John Stevenson
09-04-2005, 04:44 AM
Nice Evan and very practical.
A lot of people don't want to modify original equipment like faceplates but the truth is many time the holes don't line up and you have to drill an extra hole.

Making what are basically throw aways does away with all that.
Another plus is that now you have a boss mounted plate it's an easy job to just swap the disk over for another.

A good source of disks is from a laser company if you have one handy to you.
When they cut a hole in plate they pierce inside the circle then move out, cut the circle and ramp back into the pierce slot.

This makes the disk out the centre useless and only scrap value but the pierce mark is not that great.
For many applications you can ignore it or turn it off, depends on how far inside they pierced.
Anothe way to reclaim this is the saw the pierce out in a vee and weld back up before machining.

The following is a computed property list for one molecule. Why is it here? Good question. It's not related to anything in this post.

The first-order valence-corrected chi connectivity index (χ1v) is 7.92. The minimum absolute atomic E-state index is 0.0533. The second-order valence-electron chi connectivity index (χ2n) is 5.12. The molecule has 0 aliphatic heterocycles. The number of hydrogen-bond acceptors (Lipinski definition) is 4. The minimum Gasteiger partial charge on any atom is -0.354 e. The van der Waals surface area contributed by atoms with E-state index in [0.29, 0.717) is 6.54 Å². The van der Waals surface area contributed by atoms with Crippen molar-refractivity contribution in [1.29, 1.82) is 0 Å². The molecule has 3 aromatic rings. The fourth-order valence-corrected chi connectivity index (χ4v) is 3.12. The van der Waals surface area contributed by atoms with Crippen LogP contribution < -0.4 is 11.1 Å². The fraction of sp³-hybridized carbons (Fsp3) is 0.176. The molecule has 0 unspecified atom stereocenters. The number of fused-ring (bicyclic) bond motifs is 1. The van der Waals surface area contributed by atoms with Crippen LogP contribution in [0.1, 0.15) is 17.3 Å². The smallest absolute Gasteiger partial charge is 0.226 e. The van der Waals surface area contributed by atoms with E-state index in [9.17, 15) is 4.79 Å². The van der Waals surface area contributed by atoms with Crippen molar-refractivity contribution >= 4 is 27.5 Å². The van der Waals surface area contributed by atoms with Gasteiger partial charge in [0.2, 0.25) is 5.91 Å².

Don't weld the pirece back up as is because the laser cutting will form hard spots in the metal at this point.
Cut and weld to get an easily machineable repair.

If you are cutting slots in a faceplate don't do as most manufactures do and cut 4 long, 4 short all equaly spaced as all you are doing is duplicate what you have.
Instead cut 6 slots, 4 at 90 degrees to each other for 2,4,8, holes mountings and then cut two more at 120 degrees.
By sharing a slot with the 4 slots you now have three equaly spaced slots to handle 3,6 and 7 hole mountings.

6 slots, less work more universal.

John S.

09-04-2005, 05:06 AM
Ah yes, Now I recall a past topic where she signed on and gave some grinding wheel advice. Pink CBN wheels or something like that IIRC.